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  1. #31
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    Quote Originally Posted by vintagelove View Post
    Observation, Charlie Parker and half diminished chord


    So a while back a buddy (who's a great player) was asking me how I approach playing over min7b5. Well that question popped back into my head while Parkers omnibook was sitting next to me, I thought "let's see what old Charlie has to say about it". Here's what I found.


    Disclaimer, I don't think or play using chord scale theory 95% of the time. It's simply used here as a descriptor.


    Over a min7b5 Charlie is very consistent. He uses (locrian) a b2 when playing over this chord. With 2 exceptions.


    If the min7b5 is used on the vii (usually cycling to the vi, so in C, Bmin7b5 E7 Am) he will use both locrian nat 2, and the b2.


    Unless the min7b5 is used as a iim7b5 in a major key, he will use the nat 2, which makes sense as it is the diatonic 3rd of the I chord.




    There you have it, Charlie's approach to playing over half diminished chords. Do with that what you will.
    Not to dis or make fun or light of your post, but:

    There's a funny story about Harry Leahy, who did a lot of teaching, and must've been very organized theoretically, etc., approached Wes on a gig.

    (After introducing himself, and a little chitchat)

    'Excuse me, Mr. Montgomery, but I'd like to know what you play over a Bb half-diminished chord?'

    (Spreading his fingers into 2 different positions) 'Well, sometime I go like this---and sometime I go like THIS'...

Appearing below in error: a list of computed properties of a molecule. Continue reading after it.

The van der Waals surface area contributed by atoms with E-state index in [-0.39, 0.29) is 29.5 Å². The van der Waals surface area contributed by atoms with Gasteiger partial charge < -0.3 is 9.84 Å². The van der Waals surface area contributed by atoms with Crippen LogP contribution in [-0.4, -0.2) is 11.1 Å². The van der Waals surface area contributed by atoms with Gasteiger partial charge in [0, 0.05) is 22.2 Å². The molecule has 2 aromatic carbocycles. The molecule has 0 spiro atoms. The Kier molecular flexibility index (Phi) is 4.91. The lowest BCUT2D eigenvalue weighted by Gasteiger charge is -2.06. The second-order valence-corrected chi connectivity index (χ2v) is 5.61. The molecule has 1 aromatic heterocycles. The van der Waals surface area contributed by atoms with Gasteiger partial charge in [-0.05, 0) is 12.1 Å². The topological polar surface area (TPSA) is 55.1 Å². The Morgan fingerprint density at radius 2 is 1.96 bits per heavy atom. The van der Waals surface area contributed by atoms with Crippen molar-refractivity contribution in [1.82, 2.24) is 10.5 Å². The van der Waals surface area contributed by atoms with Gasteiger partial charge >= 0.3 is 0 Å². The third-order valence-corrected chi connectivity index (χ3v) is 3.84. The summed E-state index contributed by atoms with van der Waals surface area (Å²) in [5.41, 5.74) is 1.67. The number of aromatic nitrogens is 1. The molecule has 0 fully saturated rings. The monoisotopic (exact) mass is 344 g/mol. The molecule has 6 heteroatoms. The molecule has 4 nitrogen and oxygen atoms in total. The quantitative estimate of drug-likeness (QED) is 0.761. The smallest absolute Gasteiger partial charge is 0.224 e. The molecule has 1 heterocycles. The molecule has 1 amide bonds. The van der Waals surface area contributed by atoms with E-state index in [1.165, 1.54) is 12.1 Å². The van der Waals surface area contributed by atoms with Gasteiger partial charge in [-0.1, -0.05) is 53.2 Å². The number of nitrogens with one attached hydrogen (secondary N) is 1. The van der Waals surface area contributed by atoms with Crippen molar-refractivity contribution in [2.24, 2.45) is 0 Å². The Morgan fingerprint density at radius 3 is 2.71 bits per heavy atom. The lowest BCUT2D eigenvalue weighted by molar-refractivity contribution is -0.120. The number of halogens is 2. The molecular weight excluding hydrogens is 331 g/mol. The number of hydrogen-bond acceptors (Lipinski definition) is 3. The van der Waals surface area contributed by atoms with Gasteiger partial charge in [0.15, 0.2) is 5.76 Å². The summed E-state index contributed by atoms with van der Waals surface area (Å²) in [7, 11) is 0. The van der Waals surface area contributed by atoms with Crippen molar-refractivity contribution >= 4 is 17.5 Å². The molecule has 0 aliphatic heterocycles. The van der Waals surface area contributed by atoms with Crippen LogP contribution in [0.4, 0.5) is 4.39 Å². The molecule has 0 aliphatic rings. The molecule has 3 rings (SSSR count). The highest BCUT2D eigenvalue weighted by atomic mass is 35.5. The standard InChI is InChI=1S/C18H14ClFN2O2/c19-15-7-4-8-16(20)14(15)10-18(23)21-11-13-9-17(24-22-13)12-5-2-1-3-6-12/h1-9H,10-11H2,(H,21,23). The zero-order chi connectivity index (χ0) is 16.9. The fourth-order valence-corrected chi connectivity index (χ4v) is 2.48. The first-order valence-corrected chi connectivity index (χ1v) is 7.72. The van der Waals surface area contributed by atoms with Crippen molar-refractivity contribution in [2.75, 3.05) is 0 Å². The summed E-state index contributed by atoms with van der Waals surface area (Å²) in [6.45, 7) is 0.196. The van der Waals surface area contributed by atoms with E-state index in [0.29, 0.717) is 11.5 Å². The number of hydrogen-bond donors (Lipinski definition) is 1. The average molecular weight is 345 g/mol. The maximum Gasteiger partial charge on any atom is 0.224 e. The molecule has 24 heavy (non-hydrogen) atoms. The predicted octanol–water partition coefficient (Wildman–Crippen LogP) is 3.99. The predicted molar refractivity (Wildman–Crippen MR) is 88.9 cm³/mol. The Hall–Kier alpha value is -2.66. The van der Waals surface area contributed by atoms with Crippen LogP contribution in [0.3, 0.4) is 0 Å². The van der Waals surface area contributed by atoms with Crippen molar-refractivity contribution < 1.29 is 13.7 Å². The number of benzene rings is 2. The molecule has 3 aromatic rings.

Charlie Christian got me in a world of trouble

    ---Me

  2. #32
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    Quote Originally Posted by vintagelove View Post
    Observation, Charlie Parker and half diminished chord


    So a while back a buddy (who's a great player) was asking me how I approach playing over min7b5. Well that question popped back into my head while Parkers omnibook was sitting next to me, I thought "let's see what old Charlie has to say about it". Here's what I found.


    Disclaimer, I don't think or play using chord scale theory 95% of the time. It's simply used here as a descriptor.


    Over a min7b5 Charlie is very consistent. He uses (locrian) a b2 when playing over this chord. With 2 exceptions.


    If the min7b5 is used on the vii (usually cycling to the vi, so in C, Bmin7b5 E7 Am) he will use both locrian nat 2, and the b2.


    Unless the min7b5 is used as a iim7b5 in a major key, he will use the nat 2, which makes sense as it is the diatonic 3rd of the I chord.